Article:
In the 1930’s it was discovered that high vanadium steels could be developed if an increase in carbon was made at the same time. High vanadium steels had very high wear resistance, making them attractive for certain applications. Vanadium carbides are among the hardest carbides which makes it contribute very strongly to wear resistance. This led to high speed steels M4 with 4% vanadium and T15 with 5% vanadium. These steels were developed by James P. Gill of VASCO as described in this article.
With any higher than about 4-5% vanadium, the steels would have very poor toughness; so poor, in fact, that the steel couldn’t be produced because it would crack during forging. Vanadium is a very “strong” carbide former meaning it has a very strong tendency to form carbides. The more vanadium is added the higher the temperature where the carbides form. At sufficiently high temperature the carbides form in the liquid steel where they can grow very rapidly. The large carbides in the final product lead to poor toughness.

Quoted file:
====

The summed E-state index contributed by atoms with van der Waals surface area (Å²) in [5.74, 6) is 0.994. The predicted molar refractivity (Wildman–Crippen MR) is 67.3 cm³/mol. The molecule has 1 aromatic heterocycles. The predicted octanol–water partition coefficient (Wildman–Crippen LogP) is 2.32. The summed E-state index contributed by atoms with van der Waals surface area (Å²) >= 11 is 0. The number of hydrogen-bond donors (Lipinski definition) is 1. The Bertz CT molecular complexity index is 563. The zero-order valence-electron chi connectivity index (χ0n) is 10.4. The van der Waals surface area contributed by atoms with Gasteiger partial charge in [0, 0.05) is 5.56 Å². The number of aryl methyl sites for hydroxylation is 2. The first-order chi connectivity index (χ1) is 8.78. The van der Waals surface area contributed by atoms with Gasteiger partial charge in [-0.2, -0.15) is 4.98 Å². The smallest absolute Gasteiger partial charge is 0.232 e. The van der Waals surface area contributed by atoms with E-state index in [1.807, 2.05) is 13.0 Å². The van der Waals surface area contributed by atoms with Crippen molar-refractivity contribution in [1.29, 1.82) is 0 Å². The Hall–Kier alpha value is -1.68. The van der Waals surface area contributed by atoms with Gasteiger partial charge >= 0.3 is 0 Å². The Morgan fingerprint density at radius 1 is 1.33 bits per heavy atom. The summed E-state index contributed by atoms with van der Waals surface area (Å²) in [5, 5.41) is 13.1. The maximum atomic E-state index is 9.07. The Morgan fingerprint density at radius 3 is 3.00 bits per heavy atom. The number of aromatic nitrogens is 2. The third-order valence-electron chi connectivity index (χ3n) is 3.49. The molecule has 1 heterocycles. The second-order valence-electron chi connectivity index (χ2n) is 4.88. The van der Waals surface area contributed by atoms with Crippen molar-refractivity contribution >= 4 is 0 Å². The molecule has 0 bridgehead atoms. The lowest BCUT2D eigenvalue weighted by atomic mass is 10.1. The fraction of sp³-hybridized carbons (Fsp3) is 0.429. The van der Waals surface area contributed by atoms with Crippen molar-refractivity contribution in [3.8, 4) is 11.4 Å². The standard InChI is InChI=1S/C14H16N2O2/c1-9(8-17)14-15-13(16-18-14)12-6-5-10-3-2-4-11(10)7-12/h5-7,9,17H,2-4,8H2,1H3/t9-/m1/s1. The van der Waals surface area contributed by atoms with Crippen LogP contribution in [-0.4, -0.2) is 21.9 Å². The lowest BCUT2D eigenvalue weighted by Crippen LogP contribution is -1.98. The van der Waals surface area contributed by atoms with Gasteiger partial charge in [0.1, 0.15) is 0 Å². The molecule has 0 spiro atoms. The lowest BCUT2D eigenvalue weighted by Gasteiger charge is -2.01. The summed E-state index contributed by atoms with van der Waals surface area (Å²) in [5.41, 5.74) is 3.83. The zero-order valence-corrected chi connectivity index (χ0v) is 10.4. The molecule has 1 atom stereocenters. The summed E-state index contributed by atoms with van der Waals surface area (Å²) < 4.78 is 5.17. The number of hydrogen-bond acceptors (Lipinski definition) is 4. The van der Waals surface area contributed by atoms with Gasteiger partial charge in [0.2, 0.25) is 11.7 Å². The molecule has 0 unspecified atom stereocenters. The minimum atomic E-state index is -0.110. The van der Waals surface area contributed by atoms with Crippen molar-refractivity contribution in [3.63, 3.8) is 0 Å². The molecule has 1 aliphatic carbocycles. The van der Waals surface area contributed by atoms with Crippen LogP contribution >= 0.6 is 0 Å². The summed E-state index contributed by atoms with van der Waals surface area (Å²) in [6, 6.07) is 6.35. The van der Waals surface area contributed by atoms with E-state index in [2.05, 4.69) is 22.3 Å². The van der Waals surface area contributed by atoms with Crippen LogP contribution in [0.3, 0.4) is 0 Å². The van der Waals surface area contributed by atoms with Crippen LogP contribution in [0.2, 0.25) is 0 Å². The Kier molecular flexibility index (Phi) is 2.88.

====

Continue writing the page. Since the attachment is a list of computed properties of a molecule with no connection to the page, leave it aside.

I found Knife Steel Nerds not long after they launched. It has been fun to see Larrin end up on all of the various podcasts as the community has learned what incredible work he is doing.
Like his new book, Knife Engineering: Steel, Heat Treating, and Geometry , I am going to order my own copy next time I sit down to do some online shopping.View Linked Article